The head of the FBI, Robert Mueller, almost fell for a phishing attack and has been banned by his wife from banking online as a result.
The incident has prompted calls for better security education for people who bank online
Mueller told an audience in San Francisco last week that he started replying to an e-mail purporting to be from his bank. He then became suspicious and stopped.
By submitting your personal information, you agree that TechTarget and its partners may contact you regarding relevant content, products and special offers.
Speaking about himself, he said, "Not long ago, the head one of our nation's domestic agencies received an e-mail purporting to be from his bank. It looked perfectly legitimate, and asked him to verify some information. He started to follow the instructions, but then realised this might not be such a good idea."
He said he was just a few clicks away from falling into an internet phishing scam.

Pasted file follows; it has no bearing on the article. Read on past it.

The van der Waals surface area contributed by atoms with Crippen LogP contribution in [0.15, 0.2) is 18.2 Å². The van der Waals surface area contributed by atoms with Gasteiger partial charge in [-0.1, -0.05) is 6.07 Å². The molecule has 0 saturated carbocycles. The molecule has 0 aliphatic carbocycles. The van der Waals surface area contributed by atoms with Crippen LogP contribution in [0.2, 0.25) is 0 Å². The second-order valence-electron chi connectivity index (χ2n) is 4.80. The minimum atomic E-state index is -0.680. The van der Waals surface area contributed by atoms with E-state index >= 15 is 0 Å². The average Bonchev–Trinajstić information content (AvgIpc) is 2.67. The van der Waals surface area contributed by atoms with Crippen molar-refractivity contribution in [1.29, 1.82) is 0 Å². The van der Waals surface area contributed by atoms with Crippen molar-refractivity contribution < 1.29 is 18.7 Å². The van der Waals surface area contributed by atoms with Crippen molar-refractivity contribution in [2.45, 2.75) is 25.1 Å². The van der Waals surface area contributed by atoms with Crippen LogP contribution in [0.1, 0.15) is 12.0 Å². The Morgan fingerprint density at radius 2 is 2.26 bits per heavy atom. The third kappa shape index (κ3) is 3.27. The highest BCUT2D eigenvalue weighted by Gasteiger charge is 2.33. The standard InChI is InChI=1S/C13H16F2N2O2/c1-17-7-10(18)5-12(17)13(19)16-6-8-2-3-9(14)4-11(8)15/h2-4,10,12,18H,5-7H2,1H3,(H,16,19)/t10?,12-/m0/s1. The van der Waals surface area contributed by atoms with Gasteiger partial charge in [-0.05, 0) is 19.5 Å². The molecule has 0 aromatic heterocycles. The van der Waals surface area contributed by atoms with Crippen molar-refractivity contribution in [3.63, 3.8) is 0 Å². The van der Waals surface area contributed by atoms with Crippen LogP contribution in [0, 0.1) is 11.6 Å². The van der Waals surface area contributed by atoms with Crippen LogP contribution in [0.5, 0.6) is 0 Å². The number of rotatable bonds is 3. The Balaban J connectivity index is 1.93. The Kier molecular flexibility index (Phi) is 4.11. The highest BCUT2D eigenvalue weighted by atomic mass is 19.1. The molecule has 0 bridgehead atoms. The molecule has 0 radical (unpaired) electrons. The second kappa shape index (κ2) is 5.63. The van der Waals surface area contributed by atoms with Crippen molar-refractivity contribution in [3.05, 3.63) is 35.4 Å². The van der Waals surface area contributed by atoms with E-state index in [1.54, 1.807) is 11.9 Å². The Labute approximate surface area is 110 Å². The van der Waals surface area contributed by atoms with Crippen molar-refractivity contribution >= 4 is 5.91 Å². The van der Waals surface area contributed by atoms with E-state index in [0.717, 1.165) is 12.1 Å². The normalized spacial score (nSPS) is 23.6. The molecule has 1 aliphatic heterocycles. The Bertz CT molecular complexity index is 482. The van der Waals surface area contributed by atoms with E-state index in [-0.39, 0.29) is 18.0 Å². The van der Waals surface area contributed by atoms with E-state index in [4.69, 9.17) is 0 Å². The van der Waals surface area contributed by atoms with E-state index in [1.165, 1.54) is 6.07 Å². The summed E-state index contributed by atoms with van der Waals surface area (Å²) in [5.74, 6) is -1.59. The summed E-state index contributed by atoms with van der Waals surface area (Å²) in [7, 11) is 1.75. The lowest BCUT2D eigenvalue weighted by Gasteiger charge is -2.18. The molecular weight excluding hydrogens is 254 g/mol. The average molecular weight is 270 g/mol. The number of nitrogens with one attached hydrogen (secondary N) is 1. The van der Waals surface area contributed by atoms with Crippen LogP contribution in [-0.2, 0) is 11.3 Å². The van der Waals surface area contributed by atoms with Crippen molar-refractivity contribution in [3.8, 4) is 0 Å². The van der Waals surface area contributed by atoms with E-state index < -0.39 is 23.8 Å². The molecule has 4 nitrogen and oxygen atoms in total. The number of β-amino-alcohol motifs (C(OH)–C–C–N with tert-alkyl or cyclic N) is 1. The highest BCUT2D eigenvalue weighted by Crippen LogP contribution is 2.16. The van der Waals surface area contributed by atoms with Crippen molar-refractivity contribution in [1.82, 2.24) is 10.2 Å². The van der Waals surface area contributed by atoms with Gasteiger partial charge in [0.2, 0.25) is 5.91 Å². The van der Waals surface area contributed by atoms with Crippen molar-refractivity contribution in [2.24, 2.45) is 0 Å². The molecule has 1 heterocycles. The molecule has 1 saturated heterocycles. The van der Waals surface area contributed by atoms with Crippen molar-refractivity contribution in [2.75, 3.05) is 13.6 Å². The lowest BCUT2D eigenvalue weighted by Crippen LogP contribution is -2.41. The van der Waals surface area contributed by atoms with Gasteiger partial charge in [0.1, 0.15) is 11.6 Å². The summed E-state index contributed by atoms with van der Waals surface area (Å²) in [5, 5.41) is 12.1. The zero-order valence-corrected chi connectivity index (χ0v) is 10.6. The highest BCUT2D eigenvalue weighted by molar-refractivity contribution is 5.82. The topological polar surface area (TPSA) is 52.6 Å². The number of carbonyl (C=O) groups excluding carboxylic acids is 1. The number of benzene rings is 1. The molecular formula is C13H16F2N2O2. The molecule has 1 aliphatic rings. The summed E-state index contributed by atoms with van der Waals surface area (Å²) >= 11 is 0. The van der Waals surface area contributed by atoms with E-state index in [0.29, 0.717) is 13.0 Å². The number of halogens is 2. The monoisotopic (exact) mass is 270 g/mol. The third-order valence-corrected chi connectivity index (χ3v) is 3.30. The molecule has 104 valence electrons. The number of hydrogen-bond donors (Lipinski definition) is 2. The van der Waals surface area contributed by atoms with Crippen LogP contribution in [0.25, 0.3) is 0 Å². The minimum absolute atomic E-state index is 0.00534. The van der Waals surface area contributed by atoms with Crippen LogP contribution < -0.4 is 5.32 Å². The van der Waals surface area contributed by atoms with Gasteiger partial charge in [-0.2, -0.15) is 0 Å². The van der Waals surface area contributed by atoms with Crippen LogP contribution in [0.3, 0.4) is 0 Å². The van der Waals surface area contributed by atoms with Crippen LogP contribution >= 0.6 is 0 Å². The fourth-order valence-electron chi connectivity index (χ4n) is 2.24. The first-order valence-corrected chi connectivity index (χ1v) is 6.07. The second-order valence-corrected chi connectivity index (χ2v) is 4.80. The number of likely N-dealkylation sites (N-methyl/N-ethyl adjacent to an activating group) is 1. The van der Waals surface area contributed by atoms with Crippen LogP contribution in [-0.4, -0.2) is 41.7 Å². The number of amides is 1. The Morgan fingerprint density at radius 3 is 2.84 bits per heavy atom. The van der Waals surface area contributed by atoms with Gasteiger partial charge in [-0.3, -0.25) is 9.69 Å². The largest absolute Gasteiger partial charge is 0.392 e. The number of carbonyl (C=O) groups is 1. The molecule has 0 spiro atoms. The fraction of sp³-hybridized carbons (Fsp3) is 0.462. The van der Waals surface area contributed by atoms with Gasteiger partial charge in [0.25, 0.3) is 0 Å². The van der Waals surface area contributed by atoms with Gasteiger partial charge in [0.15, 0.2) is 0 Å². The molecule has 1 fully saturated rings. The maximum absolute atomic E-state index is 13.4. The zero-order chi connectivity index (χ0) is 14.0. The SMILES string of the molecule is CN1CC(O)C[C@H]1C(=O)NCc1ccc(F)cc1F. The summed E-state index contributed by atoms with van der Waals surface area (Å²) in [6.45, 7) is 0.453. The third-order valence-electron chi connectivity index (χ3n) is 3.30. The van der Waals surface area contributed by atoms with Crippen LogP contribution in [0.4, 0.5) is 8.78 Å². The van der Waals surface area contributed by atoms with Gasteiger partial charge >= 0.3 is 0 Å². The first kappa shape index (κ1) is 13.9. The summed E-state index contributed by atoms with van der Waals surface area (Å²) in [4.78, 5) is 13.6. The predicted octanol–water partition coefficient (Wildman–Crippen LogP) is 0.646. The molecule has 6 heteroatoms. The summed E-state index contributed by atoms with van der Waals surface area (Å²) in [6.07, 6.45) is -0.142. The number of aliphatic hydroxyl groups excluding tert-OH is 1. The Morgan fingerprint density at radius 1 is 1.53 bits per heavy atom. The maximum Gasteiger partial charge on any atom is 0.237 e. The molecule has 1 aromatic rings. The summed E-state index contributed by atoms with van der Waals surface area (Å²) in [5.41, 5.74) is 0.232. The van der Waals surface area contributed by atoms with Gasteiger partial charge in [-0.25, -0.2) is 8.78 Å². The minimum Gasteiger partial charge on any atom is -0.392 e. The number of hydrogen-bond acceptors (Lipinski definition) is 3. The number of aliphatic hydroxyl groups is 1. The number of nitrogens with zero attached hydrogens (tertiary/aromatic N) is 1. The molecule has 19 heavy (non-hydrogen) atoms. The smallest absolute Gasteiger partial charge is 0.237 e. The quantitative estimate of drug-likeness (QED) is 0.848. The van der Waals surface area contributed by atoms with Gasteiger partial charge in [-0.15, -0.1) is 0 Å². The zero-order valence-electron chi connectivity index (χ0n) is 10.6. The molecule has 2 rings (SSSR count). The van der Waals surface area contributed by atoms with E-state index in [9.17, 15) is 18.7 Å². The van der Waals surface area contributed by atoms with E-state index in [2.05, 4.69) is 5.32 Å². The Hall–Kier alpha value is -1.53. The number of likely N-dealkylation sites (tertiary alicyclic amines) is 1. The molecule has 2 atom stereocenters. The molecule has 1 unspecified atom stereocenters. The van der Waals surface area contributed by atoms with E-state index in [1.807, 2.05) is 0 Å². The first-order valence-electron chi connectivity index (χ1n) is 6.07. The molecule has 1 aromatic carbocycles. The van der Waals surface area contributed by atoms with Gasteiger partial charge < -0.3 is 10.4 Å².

"He definitely should have known better. I can say this with certainty, because it was me.
"After changing all our passwords, I tried to pass the incident off to my wife as a teachable moment. To which she replied: 'It is not my teachable moment. However, it is our money. No more internet banking for you!'"
Fraudsters are working harder to make e-mails look genuine. A UK Payments Administration spokeswoman said the number of phishing attacks is rising. It said there was a 26% increase in phishing attacks in the first half of this year compared to the same period last year.
The spokeswoman said fraudsters are getting smarter.
"In the past you could tell the difference between a genuine and fake email because of the spelling and grammar. But fraudsters are working harder than ever to make email look identical."